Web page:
- Books, Literature, and Writing»
Books That Shaped America-- Part 1
A man renting a typewriter for a few hours to quickly pick out a story or novel to help feed his family. A young woman, crippled by lupus and living on a farm in Georgia with her mother and her flock of peafowl. A roaming journalist who's life was marked by loneliness and depression. They may not seem very important, and if they lived next door to you, they very well might be the oddities of the neighborhood. But in a way they have more influence than the politicians and money-makers of the last century because they have helped to change and shape the way the past several generations have learned to think and reason.
There's an old adage that says that the pen is mightier than the sword. And with the power of a well-written story to draw us in and make us sympathize with whoever the author chooses, it's not surprising that it's the men and women of letters who are some of the most "forward" thinkers of their days. They have had a platform to present their ideologies and thoughts to the masses. I would never suggest that one book is solely responsible for changing entire thought patterns and mindsets. But I do think that literature affects individuals, both positively and negatively, and in doing so influences culture as a whole.
Another saying states that you are what you read, and to a large extent, it's true. But you can learn to read objectively and critically, always trying to understand what an author is saying between the lines, and how what they say reflects what they think and believe. And even more importantly, you can learn how to recognize the way what you read influences and shapes you and your ideals.
Of Mice and Men
Written in 1937, John Steinbeck's novella is almost as controversial as it's author. It has been understandably censored for vulgarity and offensive language, but it's the more subtle themes running throughout that are what really makes this book influential.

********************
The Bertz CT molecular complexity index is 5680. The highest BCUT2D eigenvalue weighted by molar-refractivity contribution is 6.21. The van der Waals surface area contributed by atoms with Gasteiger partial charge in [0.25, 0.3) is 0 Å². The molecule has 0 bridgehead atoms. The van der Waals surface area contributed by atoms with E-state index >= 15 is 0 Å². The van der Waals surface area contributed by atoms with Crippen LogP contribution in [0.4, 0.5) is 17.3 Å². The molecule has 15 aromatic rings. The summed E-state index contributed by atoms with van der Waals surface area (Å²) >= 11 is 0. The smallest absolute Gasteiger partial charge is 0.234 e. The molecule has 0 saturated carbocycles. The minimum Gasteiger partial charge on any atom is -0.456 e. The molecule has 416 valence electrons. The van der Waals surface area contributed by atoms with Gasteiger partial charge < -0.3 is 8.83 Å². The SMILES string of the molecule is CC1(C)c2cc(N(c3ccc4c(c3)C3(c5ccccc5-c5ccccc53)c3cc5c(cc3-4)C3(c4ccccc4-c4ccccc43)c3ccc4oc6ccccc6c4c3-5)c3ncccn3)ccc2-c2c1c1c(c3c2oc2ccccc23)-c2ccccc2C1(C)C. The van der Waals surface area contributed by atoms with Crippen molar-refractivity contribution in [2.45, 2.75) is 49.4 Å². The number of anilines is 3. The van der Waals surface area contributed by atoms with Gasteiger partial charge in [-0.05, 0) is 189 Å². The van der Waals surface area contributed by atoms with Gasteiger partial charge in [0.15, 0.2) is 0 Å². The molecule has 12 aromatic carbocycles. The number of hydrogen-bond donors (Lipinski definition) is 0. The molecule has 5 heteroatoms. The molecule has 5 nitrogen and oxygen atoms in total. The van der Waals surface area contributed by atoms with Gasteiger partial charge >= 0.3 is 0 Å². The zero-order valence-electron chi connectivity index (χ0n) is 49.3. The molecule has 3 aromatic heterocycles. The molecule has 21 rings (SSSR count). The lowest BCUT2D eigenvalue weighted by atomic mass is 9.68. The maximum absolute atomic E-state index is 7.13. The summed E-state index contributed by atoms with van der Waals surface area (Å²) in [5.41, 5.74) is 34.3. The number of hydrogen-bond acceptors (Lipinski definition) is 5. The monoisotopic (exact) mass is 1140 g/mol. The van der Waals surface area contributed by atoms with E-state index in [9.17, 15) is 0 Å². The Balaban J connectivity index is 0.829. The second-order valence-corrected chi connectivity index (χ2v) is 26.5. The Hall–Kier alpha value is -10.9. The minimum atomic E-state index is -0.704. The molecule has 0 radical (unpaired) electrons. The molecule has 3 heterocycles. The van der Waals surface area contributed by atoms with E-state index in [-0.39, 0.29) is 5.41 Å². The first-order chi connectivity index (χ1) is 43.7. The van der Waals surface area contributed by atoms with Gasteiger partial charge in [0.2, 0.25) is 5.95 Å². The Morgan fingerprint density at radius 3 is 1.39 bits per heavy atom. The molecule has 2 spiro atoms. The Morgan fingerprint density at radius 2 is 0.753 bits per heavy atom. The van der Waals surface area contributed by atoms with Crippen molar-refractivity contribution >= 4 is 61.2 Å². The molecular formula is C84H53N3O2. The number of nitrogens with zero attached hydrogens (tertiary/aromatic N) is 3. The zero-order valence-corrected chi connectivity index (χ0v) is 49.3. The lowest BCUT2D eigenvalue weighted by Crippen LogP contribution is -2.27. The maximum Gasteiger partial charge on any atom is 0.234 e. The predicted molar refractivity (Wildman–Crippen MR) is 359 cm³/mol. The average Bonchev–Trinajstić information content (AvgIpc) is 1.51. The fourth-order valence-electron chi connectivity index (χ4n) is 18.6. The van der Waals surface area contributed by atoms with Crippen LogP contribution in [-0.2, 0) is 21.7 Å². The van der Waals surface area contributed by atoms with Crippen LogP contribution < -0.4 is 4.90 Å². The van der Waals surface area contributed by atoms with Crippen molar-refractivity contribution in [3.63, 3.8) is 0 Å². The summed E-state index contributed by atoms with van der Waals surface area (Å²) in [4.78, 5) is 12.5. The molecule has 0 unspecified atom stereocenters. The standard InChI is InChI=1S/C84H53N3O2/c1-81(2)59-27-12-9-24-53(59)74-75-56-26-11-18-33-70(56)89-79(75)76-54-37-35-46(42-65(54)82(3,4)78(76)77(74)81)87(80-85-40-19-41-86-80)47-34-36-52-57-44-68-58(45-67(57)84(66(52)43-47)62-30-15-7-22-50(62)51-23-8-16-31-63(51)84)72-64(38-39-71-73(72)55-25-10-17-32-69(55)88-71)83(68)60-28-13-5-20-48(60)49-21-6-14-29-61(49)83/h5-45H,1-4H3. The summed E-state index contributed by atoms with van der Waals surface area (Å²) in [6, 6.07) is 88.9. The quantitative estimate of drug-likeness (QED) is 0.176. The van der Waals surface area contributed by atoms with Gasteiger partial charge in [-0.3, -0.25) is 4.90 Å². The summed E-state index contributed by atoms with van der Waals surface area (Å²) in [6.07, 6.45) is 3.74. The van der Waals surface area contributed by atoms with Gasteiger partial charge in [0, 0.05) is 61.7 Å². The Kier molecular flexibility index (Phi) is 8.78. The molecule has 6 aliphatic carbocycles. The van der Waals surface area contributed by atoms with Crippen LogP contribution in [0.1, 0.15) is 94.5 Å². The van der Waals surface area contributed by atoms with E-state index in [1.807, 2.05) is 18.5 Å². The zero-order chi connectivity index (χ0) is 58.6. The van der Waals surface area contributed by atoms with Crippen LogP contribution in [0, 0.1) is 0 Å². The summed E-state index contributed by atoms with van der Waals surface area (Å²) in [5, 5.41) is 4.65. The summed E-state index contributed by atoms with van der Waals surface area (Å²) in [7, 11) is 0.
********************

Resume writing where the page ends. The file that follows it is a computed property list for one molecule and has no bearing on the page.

It's basic story line is quite simple. During the Depression, George and Lennie drift from job to job as farm hands, unable to stay in one place because of Lennie's mental disabilities that constantly get him into trouble. So they keep traveling, living off their small salaries and the dream that someday, they will have their own little farm and "live off the fat o' the land".
On the surface, it looks like a touching story of loyalty and friendship. But that's merely a vehicle to make several disturbing moral and ethical points. Beyond the already mentioned vulgarities, there's a flippant disregard for sexual morality, and themes of euthanasia are woven in subtly. Most importantly for the story, the final scene is a hugely pragmatic decision on what many would term lesser forms of life. These were unacceptable morals when the book was published.
It's understandable to like Steinbeck's work; it comes from the hand of a true master, and he has a remarkable ability to draw you in emotionally and make you attached to the people you meet in his stories. But you can't allow your mind to turn off and your feelings to lead, because there are themes in here that can and have influenced millions of people in the world today. With these kind of ideals, is it any wonder that abortion is commonplace, and the killing of the elderly and mentally challenged is becoming acceptable?
Fahrenheit 451 is almost eerily prophetic in it's nuances. It shows us a society where no one is engaged in the real world anymore, intellectually or emotionally. It gives us a world where love is a forgotten reality, and life is regarded flippantly. A place and time where humanity moves too fast and recklessly to see any of the beauty around them.